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A recent view of Dormac Marine at Bayhead in Durban

Dormac (Pty) Ltd said this week that its Durban branch has been awarded two internationally recognised Det Norske Veritas accreditations, ISO 14001 and OHSAS 18001, while in addition the Cape Town and Saldanha branches each achieved additional accreditation of DNV ISO 9001.

The Durban branch of the company has been ISO 9001 accredited for some years.

With the establishment of the Dormac Offshore division, management and the board reiterated our objectives of obtaining an internationally recognised Quality, Health, Safety and Environmental system and subsequent accreditation, said Dormac Marine & Engineering managing director, Chris Sparg.

He said that these accreditations, together with Dormac’s long established ISO 9001 – 2008 accreditation, will help accelerate Dormac’s goal of becoming the preferred engineering solution provider in Southern Africa to the Marine, Offshore Oil and Gas and Industrial Engineering sectors.

“Whilst Dormac has maintained a high level of Health, Safety and Environmental awareness throughout, a need for a first-rate system which was recognised globally, was fundamental,” Sparg said.

He said that recent achievements such as the refurbishment of the Oil Rig ‘Celtic Sea’ in Saldanha Bay for international rig owner/operator Transocean, saw Dormac successfully complete the 5 month (one million man hour) project without injury. “Transocean stated this to be the best result for this type of project that they have executed in the last 10 years, worldwide.

“This achievement also applies to a number of other significant projects, including the Subsea 7 vessel ‘Seven Seas’ and the Solstad vessel ‘Normand Installer’ and Technip’s Deep Constructor.

Sparg said that Dormac can be proud to have been awarded ‘The Green Passport’, and a prestigious international accreditation for facilities with world-class safety and health management systems.

“We are fully committed to minimising the impact of our operations on the environment. Thanks go to our management team together with Det Norske Veritas, who have been a valuable partner in helping us achieve this milestone,” he said.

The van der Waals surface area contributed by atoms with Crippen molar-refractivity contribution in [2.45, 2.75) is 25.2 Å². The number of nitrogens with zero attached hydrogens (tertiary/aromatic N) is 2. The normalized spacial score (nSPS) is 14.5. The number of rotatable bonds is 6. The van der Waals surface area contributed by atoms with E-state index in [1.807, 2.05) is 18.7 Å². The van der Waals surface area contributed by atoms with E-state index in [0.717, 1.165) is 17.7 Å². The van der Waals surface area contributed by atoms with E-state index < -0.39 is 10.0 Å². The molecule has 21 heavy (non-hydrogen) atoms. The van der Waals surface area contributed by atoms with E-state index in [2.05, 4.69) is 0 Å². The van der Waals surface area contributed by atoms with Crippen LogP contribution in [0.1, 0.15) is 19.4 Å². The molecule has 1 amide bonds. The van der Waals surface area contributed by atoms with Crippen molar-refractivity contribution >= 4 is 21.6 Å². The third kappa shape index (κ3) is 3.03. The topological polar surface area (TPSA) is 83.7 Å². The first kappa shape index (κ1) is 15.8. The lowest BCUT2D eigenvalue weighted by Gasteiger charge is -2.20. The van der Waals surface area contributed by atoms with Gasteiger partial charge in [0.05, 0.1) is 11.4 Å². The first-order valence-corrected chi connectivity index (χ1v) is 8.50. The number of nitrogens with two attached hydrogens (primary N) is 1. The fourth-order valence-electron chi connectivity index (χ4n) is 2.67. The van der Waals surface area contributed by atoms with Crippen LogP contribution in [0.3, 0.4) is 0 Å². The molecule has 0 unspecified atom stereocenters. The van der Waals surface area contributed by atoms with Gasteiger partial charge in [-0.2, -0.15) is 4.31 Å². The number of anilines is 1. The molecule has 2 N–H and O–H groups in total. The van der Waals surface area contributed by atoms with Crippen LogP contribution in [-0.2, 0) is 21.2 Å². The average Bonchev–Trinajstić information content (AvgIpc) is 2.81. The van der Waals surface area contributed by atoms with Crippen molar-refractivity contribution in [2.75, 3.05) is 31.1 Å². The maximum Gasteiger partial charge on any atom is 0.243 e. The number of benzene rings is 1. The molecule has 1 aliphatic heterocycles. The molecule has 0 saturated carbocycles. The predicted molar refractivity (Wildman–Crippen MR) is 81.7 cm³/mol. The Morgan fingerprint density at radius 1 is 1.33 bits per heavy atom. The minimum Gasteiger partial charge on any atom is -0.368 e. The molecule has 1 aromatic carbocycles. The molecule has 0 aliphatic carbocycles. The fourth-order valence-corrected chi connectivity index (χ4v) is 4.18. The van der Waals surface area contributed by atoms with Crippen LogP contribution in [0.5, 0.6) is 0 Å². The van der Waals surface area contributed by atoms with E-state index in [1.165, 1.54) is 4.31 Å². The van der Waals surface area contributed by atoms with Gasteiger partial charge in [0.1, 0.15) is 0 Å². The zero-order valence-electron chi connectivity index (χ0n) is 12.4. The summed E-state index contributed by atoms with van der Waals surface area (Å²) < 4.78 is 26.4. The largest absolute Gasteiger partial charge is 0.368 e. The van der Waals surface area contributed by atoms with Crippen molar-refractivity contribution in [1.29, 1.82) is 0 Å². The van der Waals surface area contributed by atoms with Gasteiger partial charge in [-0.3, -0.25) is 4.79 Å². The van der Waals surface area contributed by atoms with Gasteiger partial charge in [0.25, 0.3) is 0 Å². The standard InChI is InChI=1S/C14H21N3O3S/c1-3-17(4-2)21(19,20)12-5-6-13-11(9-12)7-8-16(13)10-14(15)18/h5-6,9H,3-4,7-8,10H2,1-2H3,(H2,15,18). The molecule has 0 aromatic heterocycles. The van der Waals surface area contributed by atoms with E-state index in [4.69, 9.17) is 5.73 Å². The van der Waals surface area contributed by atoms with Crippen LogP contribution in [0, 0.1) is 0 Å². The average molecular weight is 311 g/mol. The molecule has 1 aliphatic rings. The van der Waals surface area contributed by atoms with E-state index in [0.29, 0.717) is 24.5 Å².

“The ship repair, offshore and industrial engineering sectors are vital contributors to the creation of employment opportunities in Southern Africa. We are committed to perform this service in a manner which preserves both the environment and the wellbeing of all stakeholders.”


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Volumes along the Trans Kalahari Corridor for the Botswana market have hit a record high of more than 2000 tonnes, which has shown a significant growth month on month, with much more consumables and especially a steep increase in motor vehicles being transported via the Port of Walvis Bay.

The company marketing the corridor, Walvis Bay Corridor Group (WBCG), says that some of the Botswana importers and exporters have opted for the Trans Kalahari Corridor because it provides a real alternative for time critical cargo.

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“We have also experienced that more than 70% of the road transporters previously using the traditional trade route via the South of Namibia to Johannesburg have now opted for the Trans Kalahari Corridor, which is 400 km shorter via Botswana from Walvis Bay. The Trans Kalahari route is also a much faster route for road transportation, as it saves about 5-7 days in transit for Botswana imports and exports compared to some of other ports in the region for cargo from European and American markets, said the WBCG.